John Lennon's Realpolitik
This new John Lennon album--billed as Some Time in New York City, by John & Yoko/Plastic Ono Band/Elephant's Memory--proves conclusively that the ex-Beatle deserves to stay in New York City. My evidence is a line from a tune called "Attica State": "Come together join the movement." No doubt the State Department, which persists in trying to deport him, thinks this makes Lennon a subversive, but I ask you, who but a true New Yorker would exhibit such chutzpah?
On the other hand, maybe it isn't chutzpah. Maybe it's just na´vetÚ. Among my movement friends the line seems to be that there is no movement, which like most 1972 radicalism is a deliberate paradox--we want the world, but we'll settle for George McGovern. That I write of "my movement friends" is one clause and "we" in the next is another paradox. I can't speak as a movement person--I've been tear-gassed a couple of times and can claim abortive participation in a few action projects, but like most people who perceive paradox too easily, I'm better at analyzing history than making it--and anyway, since the very idea of the movement has lost credibility, it would be politically counterproductive for me to do so.
More than ever, my skepticism applies to rock and roll. Unless the music business becomes a much stranger business than it already is, the violent overthrow of the U.S. government is not likely to come in quadraphonic sound. Right now, anything goes, and Some Time in New York City is in the spirit of anything goes. The lyrics are printed on the jacket, which is designed like a newspaper, and properly so, for seven of its ten songs are not only political but also topical, almost in the spirit of real broadsides.
The time is right for such a move. It's true that what used to be called protest music accomplished less with words than rock and roll did with nothing but sound--inflections that shook teen-agers out of their white-skin gentility, rhythms that aroused their sexuality and aggressiveness--but now things are more complicated. It's no accomplishment to boogie adolescents into youth rebellion any more. The hip young are rapidly turning into another interest group, like labor unions. If rock and roll is to continue to function politically, it must continue to liberate its audience--to broaden fellow-feeling, direct energy, and focus analysis.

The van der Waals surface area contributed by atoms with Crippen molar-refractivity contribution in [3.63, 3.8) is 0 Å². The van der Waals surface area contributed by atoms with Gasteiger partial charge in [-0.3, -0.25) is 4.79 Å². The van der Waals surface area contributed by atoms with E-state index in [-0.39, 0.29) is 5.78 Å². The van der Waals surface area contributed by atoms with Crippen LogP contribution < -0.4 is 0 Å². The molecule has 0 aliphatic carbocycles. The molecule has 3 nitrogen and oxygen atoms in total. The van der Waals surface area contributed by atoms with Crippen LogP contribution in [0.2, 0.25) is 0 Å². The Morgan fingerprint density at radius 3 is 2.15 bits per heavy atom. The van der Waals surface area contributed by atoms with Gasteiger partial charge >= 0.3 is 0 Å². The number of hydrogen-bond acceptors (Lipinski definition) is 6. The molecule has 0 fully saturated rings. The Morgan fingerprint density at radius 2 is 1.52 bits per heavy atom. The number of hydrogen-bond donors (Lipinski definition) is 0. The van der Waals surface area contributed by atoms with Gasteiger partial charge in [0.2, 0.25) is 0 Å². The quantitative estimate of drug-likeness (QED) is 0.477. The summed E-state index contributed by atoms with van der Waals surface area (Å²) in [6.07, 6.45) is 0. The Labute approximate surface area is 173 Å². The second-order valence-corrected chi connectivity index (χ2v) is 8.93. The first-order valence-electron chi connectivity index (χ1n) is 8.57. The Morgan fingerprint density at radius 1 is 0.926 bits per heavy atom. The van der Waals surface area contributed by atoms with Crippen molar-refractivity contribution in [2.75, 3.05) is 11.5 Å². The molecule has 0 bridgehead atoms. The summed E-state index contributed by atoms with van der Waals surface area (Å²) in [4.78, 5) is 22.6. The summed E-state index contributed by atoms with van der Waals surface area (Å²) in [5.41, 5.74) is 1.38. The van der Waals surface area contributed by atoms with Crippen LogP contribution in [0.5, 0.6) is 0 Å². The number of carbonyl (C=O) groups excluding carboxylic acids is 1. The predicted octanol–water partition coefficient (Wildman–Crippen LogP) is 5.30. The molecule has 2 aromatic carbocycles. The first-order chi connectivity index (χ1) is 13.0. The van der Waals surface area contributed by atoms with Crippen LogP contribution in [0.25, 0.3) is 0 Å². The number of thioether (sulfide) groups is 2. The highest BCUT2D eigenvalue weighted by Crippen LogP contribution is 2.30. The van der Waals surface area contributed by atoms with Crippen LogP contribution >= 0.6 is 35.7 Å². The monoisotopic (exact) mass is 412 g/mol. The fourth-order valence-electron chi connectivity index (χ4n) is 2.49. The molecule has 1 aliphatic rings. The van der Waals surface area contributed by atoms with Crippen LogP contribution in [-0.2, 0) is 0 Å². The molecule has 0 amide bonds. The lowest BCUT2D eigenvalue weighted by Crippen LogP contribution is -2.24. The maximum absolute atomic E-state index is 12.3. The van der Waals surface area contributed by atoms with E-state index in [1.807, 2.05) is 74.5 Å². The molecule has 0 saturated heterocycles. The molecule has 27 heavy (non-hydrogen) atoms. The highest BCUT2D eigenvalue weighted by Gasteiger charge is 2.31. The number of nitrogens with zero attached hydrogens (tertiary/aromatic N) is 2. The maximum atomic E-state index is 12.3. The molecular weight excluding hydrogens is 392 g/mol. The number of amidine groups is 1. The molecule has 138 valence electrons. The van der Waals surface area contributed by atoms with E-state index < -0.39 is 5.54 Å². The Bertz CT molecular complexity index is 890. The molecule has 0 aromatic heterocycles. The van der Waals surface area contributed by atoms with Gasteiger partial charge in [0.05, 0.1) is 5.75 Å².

It can, too, in many ways, and lyrics are one of them. Rod Stewart's "Handbags and Gladrags," in which Mike d'Abo describes a high-school girl from her grandfather's vantage, combats youth chauvinism as aptly as "Yakety Yak" unmasked parent power. The Staple Singers' "I'll Take You There" suggests a utopia free of liberal con-men. But the new Lennon/Ono songs are more direct, hence more risky. They attack issues so simplistically that you wonder whether the artists believe themselves. Is love and care all the inmates at Attica need? If I had the luck of the Irish, would I rather be English instead? This time John appears to have plunged too fast. Agitprop is one thing. Wrong-headed agitprop is another.
Agitprop that fails to reach its constituency, however, is hardly a thing at all, and since Lennon's forte has always been the communication of new truths to a mass audience, that possibility is very distressing. He isn't exploiting his charisma this time, he's gambling it. Not that he isn't singing better than ever. Not that Phil Spector hasn't added brilliant musical touches--invisible strings, bottleneck guitar, little Peggy March riff--or that Elephant's Memory, a fine-rocking movesymp band, doesn't boogie throughout. But the lyrics exhibit a fatal movement (and avant-gardist) flaw: While striving to enlighten, they condescend. I have yet to hear of a woman, feminist or no, who isn't offended by the presumption of the two feminist songs. Does Angela Davis have to be told that she's one of the million political prisoners in the world? It's bad enough to praise David Peel and worse still to record him, but imitating his thoughtless hip-left orthodoxy is worst of all.
Still, you can trust a paradox-finder to discern some hope in all of this. Imagine was a successful popularization of Plastic Ono Band's experiments. Who is to say John can't do it again? Wouldn't it be wonderful if all this heart-in-the-right-place effort could be transformed into something that could be expected to be real to people? Maybe we could even learn to love Yoko's singing as much as John does. Just imagine.
Newsday, July 1972